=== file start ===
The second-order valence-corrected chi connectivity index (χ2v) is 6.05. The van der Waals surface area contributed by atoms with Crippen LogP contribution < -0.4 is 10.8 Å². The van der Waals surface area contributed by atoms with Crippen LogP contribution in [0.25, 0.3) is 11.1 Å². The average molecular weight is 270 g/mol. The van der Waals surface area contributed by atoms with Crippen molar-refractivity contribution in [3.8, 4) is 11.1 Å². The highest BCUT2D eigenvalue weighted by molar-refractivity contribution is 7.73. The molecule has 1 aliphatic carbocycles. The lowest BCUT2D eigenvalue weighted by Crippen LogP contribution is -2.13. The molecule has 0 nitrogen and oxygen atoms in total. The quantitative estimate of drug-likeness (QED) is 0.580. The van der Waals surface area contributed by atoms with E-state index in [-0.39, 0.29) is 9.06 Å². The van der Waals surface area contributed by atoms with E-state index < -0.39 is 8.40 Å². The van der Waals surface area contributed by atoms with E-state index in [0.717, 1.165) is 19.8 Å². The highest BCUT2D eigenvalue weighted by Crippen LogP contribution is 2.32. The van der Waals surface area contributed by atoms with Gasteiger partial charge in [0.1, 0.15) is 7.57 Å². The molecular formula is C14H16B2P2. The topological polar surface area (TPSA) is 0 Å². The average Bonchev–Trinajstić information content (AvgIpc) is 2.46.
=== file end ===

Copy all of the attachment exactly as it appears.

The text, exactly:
The second-order valence-corrected chi connectivity index (χ2v) is 6.05. The van der Waals surface area contributed by atoms with Crippen LogP contribution < -0.4 is 10.8 Å². The van der Waals surface area contributed by atoms with Crippen LogP contribution in [0.25, 0.3) is 11.1 Å². The average molecular weight is 270 g/mol. The van der Waals surface area contributed by atoms with Crippen molar-refractivity contribution in [3.8, 4) is 11.1 Å². The highest BCUT2D eigenvalue weighted by molar-refractivity contribution is 7.73. The molecule has 1 aliphatic carbocycles. The lowest BCUT2D eigenvalue weighted by Crippen LogP contribution is -2.13. The molecule has 0 nitrogen and oxygen atoms in total. The quantitative estimate of drug-likeness (QED) is 0.580. The van der Waals surface area contributed by atoms with E-state index in [-0.39, 0.29) is 9.06 Å². The van der Waals surface area contributed by atoms with E-state index < -0.39 is 8.40 Å². The van der Waals surface area contributed by atoms with E-state index in [0.717, 1.165) is 19.8 Å². The highest BCUT2D eigenvalue weighted by Crippen LogP contribution is 2.32. The van der Waals surface area contributed by atoms with Gasteiger partial charge in [0.1, 0.15) is 7.57 Å². The molecular formula is C14H16B2P2. The topological polar surface area (TPSA) is 0 Å². The average Bonchev–Trinajstić information content (AvgIpc) is 2.46.